Israel's new defence minister has ordered the main cargo crossing with the Gaza Strip to be re-opened.
Karni is a key point of entry and exit for goods
The Israeli army has shut the Karni crossing on and off for much of this year, citing safety concerns.
Correspondents say the decision by Amir Peretz follows concerns that Israel's tight border security is causing humanitarian problems for Palestinians.
Palestinians import much of their food through Karni and use it to export goods, especially agricultural produce.
Mr Peretz took the decision overnight to re-open the crossing in both directions, Israel's Haaretz newspaper reported on its website.
"Our war is against terror, not against the residents of the Strip," Haaretz quoted him as saying during a meeting with Israeli army commanders.
The Israeli authorities have closed Karni for long periods this year, saying that Palestinian militants were planning to attack the site.
Last month, Palestinian security forces foiled an attempted bombing there and in February Israeli troops clashed with Palestinians whom they said were trying to plant an explosive device.
The Karni crossing was recently opened to allow goods from Israel into the Gaza Strip but remained closed in the other direction.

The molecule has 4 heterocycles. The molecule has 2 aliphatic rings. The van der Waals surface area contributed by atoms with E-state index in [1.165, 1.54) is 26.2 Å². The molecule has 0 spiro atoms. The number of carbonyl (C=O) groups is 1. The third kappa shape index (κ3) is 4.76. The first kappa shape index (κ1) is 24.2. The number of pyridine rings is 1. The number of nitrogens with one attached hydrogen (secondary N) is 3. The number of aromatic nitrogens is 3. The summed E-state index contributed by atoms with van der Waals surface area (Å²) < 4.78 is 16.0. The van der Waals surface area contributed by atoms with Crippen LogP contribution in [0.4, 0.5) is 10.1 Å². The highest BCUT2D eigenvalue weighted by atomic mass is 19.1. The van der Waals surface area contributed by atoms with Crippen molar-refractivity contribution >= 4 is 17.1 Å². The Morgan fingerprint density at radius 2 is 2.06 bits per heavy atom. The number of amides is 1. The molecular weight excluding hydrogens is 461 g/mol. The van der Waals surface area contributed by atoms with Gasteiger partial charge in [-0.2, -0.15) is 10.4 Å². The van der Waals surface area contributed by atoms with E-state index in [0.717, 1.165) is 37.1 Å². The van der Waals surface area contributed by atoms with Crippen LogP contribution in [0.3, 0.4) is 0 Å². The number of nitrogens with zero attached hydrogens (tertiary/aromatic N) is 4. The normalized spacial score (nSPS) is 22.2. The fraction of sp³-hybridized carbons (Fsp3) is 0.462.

The UN says the frequent closures have resulted in widespread food shortages in Gaza, home to about 1.5 million Palestinians.
The Palestinian economy, currently in dire straits, loses at least $1.5m a day when Karni is closed to exports, according to the Palestinian Trade Centre (PalTrade).
Foreign aid has been frozen since the militant group Hamas - regarded as a terrorist movement by the US and EU - won elections in January.
Western donors want to pressure Hamas into renouncing violence and recognising Israel.
The EU, UN, Russia and the US have agreed to set up a "temporary international mechanism" to channel the money for an initial three-month period, bypassing the Hamas-led Palestinian Authority (PA).